BALOG COLUMN: Exclusive clubs just dont fit in
When Augusta National announced Monday that Condoleezza Rice and South Carolinaís own Darla Moore have been admitted as the clubís first female members, it should have been cause for celebration.
Of course, itís never that easy. Discussion Monday included whether there would need to be facilities changes and why these two women were picked in particular.
And then there was the inevitable resulting backlash, which heated up quickly on social media.
Comments like: ďlet the dudes have a boyclub. who cares,Ē and ďWHO CARES??? Why is it society thinks men and women must be included in everything the other sex does???Ē
Those comments and other similar ones were made by women on The New York Timesí Facebook page.
To be fair, there also were several men and women who said it was about time.
There are legitimate questions about the announcement. Why only two? Who will be the next women admitted? Is this little more than token representation? There are no easy answers, but at least weíre talking about it, which means weíre farther along than we were.
Augusta is not alone in the country, or the South for that matter, when it comes to exclusivity.
There are places in Charleston that didnít allow people of color or women until not so long ago. And of course, there are places here and everywhere that still restrict access.
Some folks think this is fine ó that itís the right and privilege of a private enterprise to set its own guidelines and membership rules.
Thatís all technically valid and correct. But itís not necessarily right.
According to the National Golf Foundation, there are 25.7 million golfers in the United States.
The U.S. Census on Monday estimated the countryís population at 314,199,669. That means about 8 percent of the American public golfs.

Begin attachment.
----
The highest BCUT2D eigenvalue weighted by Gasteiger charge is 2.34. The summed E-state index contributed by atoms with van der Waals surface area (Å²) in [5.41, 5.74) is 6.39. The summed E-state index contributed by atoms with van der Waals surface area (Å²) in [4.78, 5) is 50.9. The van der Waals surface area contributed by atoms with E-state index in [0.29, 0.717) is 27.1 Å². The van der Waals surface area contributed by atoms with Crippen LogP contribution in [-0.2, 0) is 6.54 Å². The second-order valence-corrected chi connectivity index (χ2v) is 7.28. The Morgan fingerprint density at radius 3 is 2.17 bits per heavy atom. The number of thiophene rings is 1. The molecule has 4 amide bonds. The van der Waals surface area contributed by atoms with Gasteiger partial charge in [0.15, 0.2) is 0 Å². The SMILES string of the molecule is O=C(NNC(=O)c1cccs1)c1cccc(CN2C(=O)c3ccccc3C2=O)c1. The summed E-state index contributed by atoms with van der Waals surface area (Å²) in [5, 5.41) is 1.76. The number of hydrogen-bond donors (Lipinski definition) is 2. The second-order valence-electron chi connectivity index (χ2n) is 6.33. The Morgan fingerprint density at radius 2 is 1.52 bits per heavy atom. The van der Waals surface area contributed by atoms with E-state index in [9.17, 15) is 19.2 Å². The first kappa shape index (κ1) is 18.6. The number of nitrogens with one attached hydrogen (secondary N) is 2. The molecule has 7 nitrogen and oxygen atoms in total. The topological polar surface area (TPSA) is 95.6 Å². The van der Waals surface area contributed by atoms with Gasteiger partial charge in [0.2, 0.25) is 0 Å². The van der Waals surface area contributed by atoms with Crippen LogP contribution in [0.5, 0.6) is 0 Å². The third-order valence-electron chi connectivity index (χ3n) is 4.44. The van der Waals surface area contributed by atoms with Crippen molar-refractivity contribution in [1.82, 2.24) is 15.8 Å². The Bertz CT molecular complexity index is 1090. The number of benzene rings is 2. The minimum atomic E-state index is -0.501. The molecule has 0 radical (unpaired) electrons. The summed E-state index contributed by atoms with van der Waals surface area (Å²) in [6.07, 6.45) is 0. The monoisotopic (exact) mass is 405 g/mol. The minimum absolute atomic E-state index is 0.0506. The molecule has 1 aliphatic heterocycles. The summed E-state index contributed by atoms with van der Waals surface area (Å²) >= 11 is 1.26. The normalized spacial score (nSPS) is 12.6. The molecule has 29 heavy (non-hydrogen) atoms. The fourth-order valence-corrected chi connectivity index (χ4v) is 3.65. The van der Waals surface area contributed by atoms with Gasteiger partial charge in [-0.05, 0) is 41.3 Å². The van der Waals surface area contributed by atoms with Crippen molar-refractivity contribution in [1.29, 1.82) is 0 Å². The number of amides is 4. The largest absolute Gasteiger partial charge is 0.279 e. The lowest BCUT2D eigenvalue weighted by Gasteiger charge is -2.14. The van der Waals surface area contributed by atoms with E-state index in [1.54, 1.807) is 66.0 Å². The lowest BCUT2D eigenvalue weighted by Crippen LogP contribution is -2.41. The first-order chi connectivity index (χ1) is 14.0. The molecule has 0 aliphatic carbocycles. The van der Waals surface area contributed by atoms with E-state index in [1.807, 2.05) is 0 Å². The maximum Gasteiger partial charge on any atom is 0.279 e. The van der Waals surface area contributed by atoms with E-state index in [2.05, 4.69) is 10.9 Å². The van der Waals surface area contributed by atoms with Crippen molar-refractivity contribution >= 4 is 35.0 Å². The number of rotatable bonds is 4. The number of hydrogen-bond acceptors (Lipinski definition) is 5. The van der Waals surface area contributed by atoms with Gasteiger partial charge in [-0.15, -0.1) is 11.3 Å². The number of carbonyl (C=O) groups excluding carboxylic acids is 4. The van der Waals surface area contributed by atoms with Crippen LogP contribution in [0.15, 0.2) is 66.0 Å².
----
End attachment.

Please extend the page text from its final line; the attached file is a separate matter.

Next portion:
Even if you donít play, itís a chance to network, to meet people you might not come into contact with any other way, to socialize.
Itís true, Moore and Rice could play the course even though they were not members. But being invited by a member and being a member are two entirely different things. The former is a courtesy extended by somebody in a position of power, while the second is a position of power.
And thatís whatís missing when women and other minorities are not admitted into male enclaves: the opportunity to lead and shape the discussion as opposed to being an afterthought or a bit player.
Mondayís announcement certainly doesnít mean that women can or will join every poker game, every cigar club, every exclusive gathering place for men.
Why do women want access to all-male enclaves?
Because itís where the decision makers are.
Because it opens other doors and other opportunities.
Because as long as people are excluded from opportunities based on race, gender or sexual orientation, we still have a long, long way to go.
Reach Digital Editor Melanie Balog at email@example.com or 937-5565.